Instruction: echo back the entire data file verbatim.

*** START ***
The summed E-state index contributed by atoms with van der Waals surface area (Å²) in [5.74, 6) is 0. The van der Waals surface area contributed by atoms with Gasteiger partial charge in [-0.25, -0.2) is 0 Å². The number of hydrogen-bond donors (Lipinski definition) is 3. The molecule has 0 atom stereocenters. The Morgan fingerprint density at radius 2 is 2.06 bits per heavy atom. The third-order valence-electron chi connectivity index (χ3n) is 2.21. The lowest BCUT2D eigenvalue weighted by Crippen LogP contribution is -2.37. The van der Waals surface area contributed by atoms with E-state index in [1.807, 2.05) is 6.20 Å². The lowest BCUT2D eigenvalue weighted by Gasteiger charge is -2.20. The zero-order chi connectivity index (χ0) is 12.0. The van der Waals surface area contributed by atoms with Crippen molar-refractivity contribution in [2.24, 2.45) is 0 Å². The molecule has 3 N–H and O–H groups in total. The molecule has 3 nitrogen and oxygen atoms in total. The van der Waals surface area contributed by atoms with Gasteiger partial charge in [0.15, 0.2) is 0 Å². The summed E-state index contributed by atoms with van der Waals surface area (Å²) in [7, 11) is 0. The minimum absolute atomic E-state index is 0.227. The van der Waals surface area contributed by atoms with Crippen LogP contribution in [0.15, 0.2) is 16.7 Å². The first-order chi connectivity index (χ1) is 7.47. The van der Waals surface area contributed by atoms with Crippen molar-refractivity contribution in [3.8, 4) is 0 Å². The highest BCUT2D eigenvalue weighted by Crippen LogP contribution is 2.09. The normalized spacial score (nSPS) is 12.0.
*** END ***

The summed E-state index contributed by atoms with van der Waals surface area (Å²) in [5.74, 6) is 0. The van der Waals surface area contributed by atoms with Gasteiger partial charge in [-0.25, -0.2) is 0 Å². The number of hydrogen-bond donors (Lipinski definition) is 3. The molecule has 0 atom stereocenters. The Morgan fingerprint density at radius 2 is 2.06 bits per heavy atom. The third-order valence-electron chi connectivity index (χ3n) is 2.21. The lowest BCUT2D eigenvalue weighted by Crippen LogP contribution is -2.37. The van der Waals surface area contributed by atoms with E-state index in [1.807, 2.05) is 6.20 Å². The lowest BCUT2D eigenvalue weighted by Gasteiger charge is -2.20. The zero-order chi connectivity index (χ0) is 12.0. The van der Waals surface area contributed by atoms with Crippen molar-refractivity contribution in [2.24, 2.45) is 0 Å². The molecule has 3 N–H and O–H groups in total. The molecule has 3 nitrogen and oxygen atoms in total. The van der Waals surface area contributed by atoms with Gasteiger partial charge in [0.15, 0.2) is 0 Å². The summed E-state index contributed by atoms with van der Waals surface area (Å²) in [7, 11) is 0. The minimum absolute atomic E-state index is 0.227. The van der Waals surface area contributed by atoms with Crippen LogP contribution in [0.15, 0.2) is 16.7 Å². The first-order chi connectivity index (χ1) is 7.47. The van der Waals surface area contributed by atoms with Crippen molar-refractivity contribution in [3.8, 4) is 0 Å². The highest BCUT2D eigenvalue weighted by Crippen LogP contribution is 2.09. The normalized spacial score (nSPS) is 12.0.